We were married in 1999. I began to learn everything I could about her CF, the medications she was taking, the treatments, how often she needed to do treatments, everything I needed to know to be her spokesperson. My knowledge became critical during her final weeks. She shared with me her desires about her health care, what and how she wanted to be cared for while in the hospital if she wasn’t able to speak for herself. We made the best partners.

I will never meet anyone so loving and willing again. For the last 15 years or so of her life we traveled a lot. She loved to live life and not being cooped up. One thing she always said was, “I’m not going to let CF ruin my life.” And she didn’t. I think we both knew that she was slowing down a bit, but she would never tell you. She taught me a lot in our 19years together. So much I couldn’t begin to explain. She loved to go to Arizona and visit family. She always dreamed of the day she could go without her treatments, or at least a weekend without doing them. This dream was never realized.

We would go to Arizona for the winter, for a couple of weeks or even a month. She was very tired of the cold, so we went for the whole winter this year with a trip back home only for Christmas. In February things started to take a turn for the worse. Jay was getting more short of breath. One Saturday morning she woke up with a fever. We waited till Monday to see if she could kick it. She was even worse on Monday so we went to a walk in clinic and she was told she had the flu.

As the days went on she could hardly walk without stopping to catch her breath. We went to the emergency room in Arizona. “Jay” was hurting badly. We decided to leave and head back home where she could see her doctor. I packed as she sat and watched, every breath she took hurt. I drove and she would try to sleep, not with any success. Every rest stop we stopped at I would carry her to the door of the restroom and then back to the pickup. The pain I felt, not from carrying her, but the sadness I felt from helplessness. Watching her tore me apart. We made it passed Denver and she looked at me and said “I can’t breathe!” We came upon Ft. Morgan, CO and an exit for a hospital. I immediately stopped. She was scared, and so was I. They put her out, the last she was able to talk with me for a couple of weeks. After consulting with a doctor, he said she needed to be flown to Sioux Falls. She was taken to the airport and flown to Sioux Falls. I had to drive the 12 hours with our baby, Sedona, a 15-month-old MaltiPoo. Anyone who knows me knows I don’t show a lot of emotion, but when I got in my pickup I cried. It was the longest and saddest drive I have ever done and when I finally arrived to Sioux Falls and saw all the tubes coming out of her I lost it. There was my best friend, lying there and I couldn’t do a damn thing. I couldn’t protect her anymore and it tore me apart. Jay was in the critical care unit.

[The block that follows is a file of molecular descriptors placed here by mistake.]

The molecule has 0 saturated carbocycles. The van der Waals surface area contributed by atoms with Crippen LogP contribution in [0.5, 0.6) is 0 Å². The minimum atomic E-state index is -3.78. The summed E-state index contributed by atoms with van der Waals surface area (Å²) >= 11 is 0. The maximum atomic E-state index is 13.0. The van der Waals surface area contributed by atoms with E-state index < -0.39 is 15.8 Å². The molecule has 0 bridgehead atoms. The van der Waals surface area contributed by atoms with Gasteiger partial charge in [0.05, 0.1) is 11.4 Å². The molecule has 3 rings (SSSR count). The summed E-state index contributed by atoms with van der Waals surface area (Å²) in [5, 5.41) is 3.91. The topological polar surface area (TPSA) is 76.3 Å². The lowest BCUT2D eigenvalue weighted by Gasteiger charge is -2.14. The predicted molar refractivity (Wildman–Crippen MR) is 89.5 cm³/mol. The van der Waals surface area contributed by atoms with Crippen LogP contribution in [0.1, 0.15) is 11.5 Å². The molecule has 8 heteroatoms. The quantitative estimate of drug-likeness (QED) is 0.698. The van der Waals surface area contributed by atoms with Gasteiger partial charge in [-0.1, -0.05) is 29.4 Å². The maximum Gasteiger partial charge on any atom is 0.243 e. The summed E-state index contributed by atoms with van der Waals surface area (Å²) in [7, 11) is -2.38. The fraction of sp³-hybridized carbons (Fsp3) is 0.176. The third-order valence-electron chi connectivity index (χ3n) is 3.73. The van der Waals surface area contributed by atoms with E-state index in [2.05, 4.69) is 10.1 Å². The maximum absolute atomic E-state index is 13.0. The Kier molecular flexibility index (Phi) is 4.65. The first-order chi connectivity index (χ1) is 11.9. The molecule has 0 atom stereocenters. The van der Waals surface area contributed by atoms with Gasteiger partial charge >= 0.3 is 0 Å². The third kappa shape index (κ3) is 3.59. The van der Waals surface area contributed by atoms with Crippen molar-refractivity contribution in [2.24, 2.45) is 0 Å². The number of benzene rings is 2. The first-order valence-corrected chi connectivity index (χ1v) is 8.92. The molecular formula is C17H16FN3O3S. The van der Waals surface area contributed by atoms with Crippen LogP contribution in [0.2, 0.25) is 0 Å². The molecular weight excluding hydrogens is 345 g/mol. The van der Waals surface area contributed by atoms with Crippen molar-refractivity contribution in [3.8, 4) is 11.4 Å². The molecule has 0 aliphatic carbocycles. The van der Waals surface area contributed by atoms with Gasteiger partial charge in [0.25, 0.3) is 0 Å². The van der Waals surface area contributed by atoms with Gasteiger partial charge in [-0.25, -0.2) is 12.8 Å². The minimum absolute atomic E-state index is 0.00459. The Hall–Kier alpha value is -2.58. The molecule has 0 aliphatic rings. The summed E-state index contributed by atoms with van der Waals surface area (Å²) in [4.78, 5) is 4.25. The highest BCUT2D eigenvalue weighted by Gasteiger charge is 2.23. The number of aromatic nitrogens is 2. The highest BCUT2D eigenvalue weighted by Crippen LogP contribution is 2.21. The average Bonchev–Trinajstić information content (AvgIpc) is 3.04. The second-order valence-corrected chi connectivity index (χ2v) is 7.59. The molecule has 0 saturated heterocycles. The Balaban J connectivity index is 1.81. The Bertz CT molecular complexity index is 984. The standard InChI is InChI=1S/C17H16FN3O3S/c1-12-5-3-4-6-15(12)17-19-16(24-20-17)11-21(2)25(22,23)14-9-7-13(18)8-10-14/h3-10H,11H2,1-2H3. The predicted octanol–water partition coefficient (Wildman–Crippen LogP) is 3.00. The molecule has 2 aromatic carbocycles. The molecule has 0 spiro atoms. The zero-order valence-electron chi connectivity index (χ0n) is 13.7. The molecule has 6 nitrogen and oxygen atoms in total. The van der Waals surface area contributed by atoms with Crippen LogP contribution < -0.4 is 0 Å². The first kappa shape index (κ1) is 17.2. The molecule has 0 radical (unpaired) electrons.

The first week went by, everyday was tough, touch and go. Her mom and I had to sit down and talk about everything. One thing I should say is Jay was very close to her mom and I would of never make decisions without her. That first week was really tough. Jay was heavily sedated and her kidneys were not working. She was hooked up to a dialysis machine. All I could do was watch. After getting through some terrifying moments, in the middle of week two she made a comeback. They slowly took her off of sedation and she was awake! She couldn’t talk but if she mouthed slowly you could catch most of what she was saying. The end of week two they moved her to acute care. We were even allowed to bring her baby, Sedona, to see her. They started physical therapy and it wore her out but she kept going because that is who she was. She hated defeat. She was smiling, laughing and asking all kinds of questions – her typical self. She was doing great. She still had ups and downs but we all believed she was doing great and making progress.